Nov 19, 2010

Healthcare facility, little consideration for people with disabilities

My 84 year old mother told me a story this morning. She had been to the clinic to get a vascular evaluation and had to make a six-month follow up appointment. In front of her line was a man in a wheelchair who was missing a leg. He and couldn't get close enough to the window behind which the hospital employee was speaking to him. They were having trouble hearing each other. The problem was made more difficult because of the glass security barrier at the window.

Mom stepped up and started relaying messages between the woman employee and the man. He needed an X-ray and asked if he could just have it then while he was at the clinic. It was difficult for him to get to the hospital. The woman asked how much time he had. Only an hour, because the special public transportation service made fixed appointments to pick up disabled passengers. That's not enough time, she told him. Mom says she could see his fatigue, and at her age, knew exactly how that felt. Finally, with mom's help, he made the appointment for the X-ray.

Then he asked how to get out of the office. The door was not wheelchair accessible, so mom went and helped him through it. Mom went back and the woman thanked her for helping. It turned out that she often had trouble hearing patients because she wore hearing aids. She wasn't allowed to make exceptions in scheduling, and the workstation didn't permit her to move closer to the man. She felt bad that there was nothing she could have done to make things easier for him.

After she made her appointment she left the office, and the man was still there, so she started to chat with him. He was a veteran, he said, but didn't say more.  He told her there are people where he lives who have problems like his, and that's just their life. They mostly accepted it.

While the state provides free transportation for them, they have to make arrangements the day before and must be picked up at specific times. Sometimes there are not enough busses when needed. She asked how he let the transportation service know he was finished at the hospital, and he pointed to the valet. Mom wasn't so sure about how that would work so went over and asked the valet if he had called. Fortunately, he was able to assure her that he had called for the bus and he would see that the man got his ride.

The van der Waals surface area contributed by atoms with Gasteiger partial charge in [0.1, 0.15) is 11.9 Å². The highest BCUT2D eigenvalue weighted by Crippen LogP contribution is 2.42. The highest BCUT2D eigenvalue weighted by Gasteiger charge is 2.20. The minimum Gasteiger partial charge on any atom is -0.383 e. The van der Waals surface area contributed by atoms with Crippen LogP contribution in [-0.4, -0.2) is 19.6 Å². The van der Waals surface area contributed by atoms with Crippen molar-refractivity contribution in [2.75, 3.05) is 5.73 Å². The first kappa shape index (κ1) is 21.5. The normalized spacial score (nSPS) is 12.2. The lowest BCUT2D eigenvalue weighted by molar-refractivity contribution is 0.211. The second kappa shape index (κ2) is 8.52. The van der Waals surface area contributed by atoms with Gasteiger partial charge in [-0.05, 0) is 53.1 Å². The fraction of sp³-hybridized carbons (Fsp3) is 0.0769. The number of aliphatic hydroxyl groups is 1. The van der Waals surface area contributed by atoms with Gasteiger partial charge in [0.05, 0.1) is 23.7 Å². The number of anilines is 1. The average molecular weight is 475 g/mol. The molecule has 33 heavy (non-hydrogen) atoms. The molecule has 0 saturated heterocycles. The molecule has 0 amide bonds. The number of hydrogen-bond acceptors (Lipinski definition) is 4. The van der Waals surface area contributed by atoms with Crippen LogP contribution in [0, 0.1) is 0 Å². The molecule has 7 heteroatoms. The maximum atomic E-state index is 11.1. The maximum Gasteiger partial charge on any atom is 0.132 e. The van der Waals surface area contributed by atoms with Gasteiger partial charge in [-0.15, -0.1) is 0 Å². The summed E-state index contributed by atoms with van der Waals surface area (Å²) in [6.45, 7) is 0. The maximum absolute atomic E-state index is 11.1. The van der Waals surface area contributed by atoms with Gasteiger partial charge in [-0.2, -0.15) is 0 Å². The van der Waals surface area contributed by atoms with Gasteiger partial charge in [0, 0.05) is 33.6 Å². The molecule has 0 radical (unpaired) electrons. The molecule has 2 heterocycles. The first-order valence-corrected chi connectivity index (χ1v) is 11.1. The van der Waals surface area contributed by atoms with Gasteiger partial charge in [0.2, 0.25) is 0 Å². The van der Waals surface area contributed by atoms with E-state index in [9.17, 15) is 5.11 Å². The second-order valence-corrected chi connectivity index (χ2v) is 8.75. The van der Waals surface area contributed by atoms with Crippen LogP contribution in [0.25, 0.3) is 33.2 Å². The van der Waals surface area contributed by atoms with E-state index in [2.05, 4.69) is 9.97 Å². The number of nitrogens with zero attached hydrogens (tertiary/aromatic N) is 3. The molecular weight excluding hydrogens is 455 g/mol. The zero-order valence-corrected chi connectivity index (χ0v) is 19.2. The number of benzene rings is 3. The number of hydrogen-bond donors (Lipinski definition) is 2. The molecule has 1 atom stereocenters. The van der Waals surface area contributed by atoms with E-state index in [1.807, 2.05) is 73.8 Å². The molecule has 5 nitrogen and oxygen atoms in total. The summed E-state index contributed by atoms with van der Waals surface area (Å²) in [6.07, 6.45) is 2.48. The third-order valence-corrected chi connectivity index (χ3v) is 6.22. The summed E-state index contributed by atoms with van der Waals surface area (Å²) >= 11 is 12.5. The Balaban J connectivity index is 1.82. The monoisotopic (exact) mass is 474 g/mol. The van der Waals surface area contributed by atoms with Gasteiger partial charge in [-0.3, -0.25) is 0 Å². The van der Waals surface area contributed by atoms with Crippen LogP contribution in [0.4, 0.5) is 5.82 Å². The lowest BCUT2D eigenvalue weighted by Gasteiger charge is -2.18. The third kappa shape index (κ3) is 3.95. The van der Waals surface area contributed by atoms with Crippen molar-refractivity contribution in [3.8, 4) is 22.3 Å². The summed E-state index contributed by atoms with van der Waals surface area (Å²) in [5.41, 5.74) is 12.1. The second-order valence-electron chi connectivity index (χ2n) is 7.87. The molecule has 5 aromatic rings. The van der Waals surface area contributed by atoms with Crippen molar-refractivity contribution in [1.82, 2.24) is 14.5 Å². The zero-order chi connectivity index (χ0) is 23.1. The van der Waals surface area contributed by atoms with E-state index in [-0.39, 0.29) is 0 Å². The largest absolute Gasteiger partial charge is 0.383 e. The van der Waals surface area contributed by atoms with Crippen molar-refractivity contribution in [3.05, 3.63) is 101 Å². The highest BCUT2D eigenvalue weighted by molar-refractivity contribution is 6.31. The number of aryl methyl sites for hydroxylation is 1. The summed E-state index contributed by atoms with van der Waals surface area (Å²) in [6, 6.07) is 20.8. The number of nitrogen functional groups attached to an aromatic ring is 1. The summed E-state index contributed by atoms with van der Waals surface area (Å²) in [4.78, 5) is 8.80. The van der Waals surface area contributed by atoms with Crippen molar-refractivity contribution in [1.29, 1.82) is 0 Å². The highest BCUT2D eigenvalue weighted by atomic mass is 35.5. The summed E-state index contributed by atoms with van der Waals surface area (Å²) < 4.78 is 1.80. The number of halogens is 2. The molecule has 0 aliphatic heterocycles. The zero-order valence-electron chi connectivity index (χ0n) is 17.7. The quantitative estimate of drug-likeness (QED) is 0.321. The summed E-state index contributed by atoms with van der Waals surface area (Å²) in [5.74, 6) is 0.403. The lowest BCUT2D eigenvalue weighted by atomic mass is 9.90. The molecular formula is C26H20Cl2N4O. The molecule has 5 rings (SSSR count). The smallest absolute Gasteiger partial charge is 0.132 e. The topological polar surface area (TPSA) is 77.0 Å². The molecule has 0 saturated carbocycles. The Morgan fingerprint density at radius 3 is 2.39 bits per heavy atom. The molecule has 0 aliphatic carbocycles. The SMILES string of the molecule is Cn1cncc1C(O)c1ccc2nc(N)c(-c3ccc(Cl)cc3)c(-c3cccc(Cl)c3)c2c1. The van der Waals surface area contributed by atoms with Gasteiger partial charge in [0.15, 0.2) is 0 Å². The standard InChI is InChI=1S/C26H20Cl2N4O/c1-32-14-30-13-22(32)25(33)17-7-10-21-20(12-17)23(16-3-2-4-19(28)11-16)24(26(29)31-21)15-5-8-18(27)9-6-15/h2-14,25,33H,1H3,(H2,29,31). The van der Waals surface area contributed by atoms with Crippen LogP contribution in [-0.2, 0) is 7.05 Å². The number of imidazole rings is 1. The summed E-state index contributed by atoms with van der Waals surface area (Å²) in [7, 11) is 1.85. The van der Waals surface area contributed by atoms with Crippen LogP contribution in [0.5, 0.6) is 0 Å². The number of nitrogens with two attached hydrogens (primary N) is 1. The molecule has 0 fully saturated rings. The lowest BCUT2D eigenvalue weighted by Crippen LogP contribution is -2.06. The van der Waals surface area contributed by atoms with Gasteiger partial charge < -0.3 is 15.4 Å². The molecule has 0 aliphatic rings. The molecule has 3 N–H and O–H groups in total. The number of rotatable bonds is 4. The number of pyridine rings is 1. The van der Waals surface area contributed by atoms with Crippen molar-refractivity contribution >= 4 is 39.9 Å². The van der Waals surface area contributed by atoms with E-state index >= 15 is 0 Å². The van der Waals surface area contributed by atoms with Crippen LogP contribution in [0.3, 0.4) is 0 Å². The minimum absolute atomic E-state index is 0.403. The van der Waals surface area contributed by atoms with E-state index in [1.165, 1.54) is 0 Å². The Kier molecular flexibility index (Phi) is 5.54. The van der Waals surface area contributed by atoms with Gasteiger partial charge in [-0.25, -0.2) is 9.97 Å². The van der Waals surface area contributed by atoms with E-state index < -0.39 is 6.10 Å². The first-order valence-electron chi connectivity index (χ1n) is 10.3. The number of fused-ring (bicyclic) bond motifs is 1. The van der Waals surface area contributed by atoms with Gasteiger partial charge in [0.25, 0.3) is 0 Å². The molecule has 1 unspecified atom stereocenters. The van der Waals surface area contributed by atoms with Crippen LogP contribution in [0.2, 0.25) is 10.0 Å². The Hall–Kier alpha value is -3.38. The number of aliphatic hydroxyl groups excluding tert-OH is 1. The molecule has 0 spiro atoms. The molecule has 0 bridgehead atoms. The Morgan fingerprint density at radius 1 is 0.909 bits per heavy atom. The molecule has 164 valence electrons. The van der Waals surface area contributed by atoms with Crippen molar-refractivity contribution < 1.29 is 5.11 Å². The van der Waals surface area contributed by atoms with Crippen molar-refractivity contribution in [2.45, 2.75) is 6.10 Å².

Mom had to recognize that she needed to place limits on how involved she got with people who needed help, so she made herself disengage and went home. She explained that her propensity for helping -- and I could tell you a dozen stories of other things like that she has done -- came from her family's life as homesteaders on the Nebraska prairie, where every farmer kept an extra straw mattress for someone traveling and needing a bed for the night. They helped each other at butchering time and haying time. They took turns boarding the teacher of the one-room school they had built. They all made it through the Great Depression.

How have we lost the ethic of hospitality and mutual help? How did the designers and managers of the appointment desk fail to consider the special needs of patients and employees? How did the hospital fail to have someone on hand to support people in such a situation? Is there always a prairie-reared woman in line to handle the problem?

How many ways can you think of that the clinic could have prevented the distress that these three people experienced that day?

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